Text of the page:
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Is there a way I can call an operator overload in C++ and call the parameter's function during the comparison?

For example:

class MyClass{
  private:
    int x;
    int y;
  public:
    MyClass(int x, int y);
    int getX();
    int getY();
    bool operator < (const MyClass &other) const {
        return (x < other.getX()); //this does not work!
        // this would work, though, if x was public:
        // return x < other.x;
    }
};

Basically, where I call other.getX(), how can I make it return its own x-value through a function to compare to the local one, instead of having to make x public? Is there a way of doing that?

Thanks for all your help!

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It's a bit hard to get to the heart of your question. There is nothing wrong with your posted code, both other.getX() and other.x are valid (but getX() needs to be marked as const). –  Martin Gunia Sep 2 '11 at 20:38
    
@Martin: no it doesn't work. See the answers. –  R. Martinho Fernandes Sep 2 '11 at 20:38
    
@RTT: Yes, I noticed the const problem after commenting first. However, both calls were ok, only not const-correct. It's funny how some posts get 4 answers before one is able to write few lines of comments :) –  Martin Gunia Sep 2 '11 at 20:42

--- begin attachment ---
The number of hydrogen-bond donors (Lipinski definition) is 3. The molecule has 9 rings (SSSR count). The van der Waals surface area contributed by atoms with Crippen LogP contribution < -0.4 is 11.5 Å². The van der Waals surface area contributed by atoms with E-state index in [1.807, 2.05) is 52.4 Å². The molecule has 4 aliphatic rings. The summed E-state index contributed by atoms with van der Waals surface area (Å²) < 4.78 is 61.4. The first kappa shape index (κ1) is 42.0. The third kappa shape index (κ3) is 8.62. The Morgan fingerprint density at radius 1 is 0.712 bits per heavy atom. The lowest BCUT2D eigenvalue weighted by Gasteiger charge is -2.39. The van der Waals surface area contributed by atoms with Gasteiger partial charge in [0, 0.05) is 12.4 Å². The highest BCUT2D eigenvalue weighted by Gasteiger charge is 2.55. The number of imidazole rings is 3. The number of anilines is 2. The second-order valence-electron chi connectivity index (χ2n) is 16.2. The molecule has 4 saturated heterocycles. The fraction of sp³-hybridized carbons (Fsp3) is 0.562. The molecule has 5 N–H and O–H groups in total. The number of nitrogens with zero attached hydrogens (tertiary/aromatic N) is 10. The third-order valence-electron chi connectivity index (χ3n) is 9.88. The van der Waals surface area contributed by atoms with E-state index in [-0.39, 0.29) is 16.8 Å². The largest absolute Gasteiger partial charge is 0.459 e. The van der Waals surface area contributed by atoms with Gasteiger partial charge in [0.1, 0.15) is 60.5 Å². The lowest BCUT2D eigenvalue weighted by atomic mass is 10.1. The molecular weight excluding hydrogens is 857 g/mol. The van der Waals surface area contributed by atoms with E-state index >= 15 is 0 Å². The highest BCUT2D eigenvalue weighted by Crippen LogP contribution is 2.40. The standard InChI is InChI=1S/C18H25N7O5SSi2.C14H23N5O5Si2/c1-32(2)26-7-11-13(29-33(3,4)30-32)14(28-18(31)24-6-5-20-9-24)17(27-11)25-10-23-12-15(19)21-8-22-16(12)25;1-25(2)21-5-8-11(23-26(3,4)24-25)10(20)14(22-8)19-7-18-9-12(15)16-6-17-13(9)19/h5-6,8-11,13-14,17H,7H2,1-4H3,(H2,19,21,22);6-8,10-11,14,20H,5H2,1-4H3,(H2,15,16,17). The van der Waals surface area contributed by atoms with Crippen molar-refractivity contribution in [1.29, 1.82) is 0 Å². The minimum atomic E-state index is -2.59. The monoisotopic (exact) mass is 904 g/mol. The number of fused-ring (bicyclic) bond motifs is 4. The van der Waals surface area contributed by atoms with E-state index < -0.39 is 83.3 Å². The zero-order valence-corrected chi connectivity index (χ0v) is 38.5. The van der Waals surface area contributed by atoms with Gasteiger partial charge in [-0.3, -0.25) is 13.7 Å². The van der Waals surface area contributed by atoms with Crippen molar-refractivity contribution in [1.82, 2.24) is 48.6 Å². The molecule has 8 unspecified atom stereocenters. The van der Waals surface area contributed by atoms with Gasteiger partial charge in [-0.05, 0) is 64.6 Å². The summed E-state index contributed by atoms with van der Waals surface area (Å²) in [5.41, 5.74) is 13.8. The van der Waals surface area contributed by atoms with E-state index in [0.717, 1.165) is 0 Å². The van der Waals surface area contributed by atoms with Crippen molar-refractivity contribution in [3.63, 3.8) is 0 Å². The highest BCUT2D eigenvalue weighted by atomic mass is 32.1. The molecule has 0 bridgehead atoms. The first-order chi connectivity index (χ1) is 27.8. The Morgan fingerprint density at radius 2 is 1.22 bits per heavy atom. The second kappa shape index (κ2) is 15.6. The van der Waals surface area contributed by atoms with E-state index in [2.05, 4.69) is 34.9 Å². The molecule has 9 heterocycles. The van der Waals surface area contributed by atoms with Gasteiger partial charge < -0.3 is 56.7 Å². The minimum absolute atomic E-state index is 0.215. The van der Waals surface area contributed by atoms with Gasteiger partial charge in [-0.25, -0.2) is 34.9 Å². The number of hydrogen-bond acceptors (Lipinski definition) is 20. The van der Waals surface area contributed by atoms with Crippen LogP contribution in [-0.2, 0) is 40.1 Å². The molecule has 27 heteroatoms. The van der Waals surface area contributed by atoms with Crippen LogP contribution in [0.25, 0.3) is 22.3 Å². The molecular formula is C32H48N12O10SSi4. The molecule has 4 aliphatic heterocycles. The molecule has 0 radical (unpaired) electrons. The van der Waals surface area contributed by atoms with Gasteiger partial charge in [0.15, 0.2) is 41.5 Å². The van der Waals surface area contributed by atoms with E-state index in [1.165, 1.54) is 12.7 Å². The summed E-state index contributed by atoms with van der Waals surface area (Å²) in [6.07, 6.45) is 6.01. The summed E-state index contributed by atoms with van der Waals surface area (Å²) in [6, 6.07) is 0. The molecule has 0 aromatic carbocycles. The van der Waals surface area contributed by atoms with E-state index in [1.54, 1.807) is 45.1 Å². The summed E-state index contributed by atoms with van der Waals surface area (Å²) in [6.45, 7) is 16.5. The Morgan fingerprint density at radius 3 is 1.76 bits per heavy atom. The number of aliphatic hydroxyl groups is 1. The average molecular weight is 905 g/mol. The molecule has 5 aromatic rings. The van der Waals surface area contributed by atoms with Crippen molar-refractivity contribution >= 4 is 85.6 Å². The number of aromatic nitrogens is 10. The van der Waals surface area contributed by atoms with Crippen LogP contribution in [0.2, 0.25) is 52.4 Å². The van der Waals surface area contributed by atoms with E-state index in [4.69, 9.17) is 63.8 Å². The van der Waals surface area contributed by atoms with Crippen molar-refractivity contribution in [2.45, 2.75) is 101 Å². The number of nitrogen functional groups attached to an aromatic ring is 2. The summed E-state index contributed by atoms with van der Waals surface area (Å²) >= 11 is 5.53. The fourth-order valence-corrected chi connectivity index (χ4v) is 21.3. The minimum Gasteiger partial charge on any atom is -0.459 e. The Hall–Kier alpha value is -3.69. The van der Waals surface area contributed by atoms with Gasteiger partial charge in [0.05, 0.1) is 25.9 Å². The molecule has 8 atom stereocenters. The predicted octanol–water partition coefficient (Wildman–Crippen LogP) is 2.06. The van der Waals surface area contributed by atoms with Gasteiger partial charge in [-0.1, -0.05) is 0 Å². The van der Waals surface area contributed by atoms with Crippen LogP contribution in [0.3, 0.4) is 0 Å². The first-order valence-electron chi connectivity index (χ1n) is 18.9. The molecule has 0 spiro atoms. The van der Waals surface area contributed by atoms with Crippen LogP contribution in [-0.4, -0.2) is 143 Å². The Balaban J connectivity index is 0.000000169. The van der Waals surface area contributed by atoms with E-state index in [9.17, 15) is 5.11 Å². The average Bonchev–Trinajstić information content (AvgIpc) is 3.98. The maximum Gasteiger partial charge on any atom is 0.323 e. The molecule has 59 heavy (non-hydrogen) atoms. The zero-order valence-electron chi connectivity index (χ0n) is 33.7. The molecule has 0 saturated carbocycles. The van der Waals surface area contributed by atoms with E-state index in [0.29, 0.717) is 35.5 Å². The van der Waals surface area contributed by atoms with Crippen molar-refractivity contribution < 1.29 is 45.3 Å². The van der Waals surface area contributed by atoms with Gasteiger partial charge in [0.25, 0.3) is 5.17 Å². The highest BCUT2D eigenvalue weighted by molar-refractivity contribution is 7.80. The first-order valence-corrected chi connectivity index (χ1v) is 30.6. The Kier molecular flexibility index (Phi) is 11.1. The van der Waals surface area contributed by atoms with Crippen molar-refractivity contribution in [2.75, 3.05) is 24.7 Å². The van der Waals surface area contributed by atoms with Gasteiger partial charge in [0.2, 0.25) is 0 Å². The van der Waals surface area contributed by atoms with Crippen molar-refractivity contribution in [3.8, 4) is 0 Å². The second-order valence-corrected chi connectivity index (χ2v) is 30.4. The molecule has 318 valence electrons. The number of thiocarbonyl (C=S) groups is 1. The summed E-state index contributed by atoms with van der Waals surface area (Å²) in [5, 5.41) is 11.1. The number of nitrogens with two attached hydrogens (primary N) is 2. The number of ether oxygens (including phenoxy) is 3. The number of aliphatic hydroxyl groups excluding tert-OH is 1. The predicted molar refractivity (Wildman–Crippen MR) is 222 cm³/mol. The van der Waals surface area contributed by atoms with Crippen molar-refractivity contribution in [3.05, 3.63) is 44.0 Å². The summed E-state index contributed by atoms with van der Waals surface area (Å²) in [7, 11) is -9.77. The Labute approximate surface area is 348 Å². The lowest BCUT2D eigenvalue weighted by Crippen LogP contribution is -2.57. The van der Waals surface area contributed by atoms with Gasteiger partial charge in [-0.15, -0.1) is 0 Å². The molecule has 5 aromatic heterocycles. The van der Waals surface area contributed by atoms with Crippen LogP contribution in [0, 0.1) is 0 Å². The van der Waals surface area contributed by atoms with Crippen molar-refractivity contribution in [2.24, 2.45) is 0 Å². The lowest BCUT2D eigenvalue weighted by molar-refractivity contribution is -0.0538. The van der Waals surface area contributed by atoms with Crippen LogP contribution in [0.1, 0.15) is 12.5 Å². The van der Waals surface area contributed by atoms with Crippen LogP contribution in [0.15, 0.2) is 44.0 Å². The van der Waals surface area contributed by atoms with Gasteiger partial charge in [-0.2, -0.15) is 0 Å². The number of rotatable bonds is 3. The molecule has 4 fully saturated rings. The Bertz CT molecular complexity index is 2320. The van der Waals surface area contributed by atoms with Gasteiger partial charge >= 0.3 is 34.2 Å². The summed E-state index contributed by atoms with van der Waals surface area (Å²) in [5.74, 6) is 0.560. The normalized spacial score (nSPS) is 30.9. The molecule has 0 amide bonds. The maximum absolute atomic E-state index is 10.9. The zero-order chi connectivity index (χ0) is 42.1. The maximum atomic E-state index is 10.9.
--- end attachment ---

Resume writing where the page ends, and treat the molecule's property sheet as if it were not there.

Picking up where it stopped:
@RTT: You really shouldn't mark my answer as accepted... –  TeaWolf Sep 2 '11 at 21:04
    
You can just do x < other.x a class is automatically a friend of itself. So you have full access to members of other instances of the same class. –  Loki Astari Sep 2 '11 at 21:08

4 Answers 4

up vote -1 down vote accepted

You can declare the operator as a friend of the class.

Edit: I seem to have tomatoes on my eyes, your operator is class member and already has private access. You could friend it however it was defined outside of class scope.

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The operator is a member of the class, so already has all the access friend would give to a nonmember function. –  Peter Sep 2 '11 at 20:35
    
Yes, I realized that after posting as well, hence my earlier edit. –  TeaWolf Sep 2 '11 at 20:37
    
A class is already a friend of itself. So it can access members of other instances. –  Loki Astari Sep 2 '11 at 21:11

You need to make the functions const, since you are using a reference to const MyClass:

int getX() const;

You can read about good use of const (const correctness) at:

Additionally I would recommend that you make the operator< a free function instead.

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It doesn't work because getX() is not a const function. Change it to:

int getX() const;

and it will work. You could also remove the const in the operator argument, but that wouldn't normally be considered as good.

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Access is per-class, not per-instance. You can access other.x with no problem.

Other than that, you could return a const reference, but it really wouldn't make any difference performance-wise and just looks weird.

bool operator < (const MyClass &other) const
{
    return x < other.x;
}
share|improve this answer
    
+1 This is the preferred method. I think its safe to assume you know how your own class works so it is safe to access members of other instances so there is no point in going through useless getter method. –  Loki Astari Sep 2 '11 at 21:09

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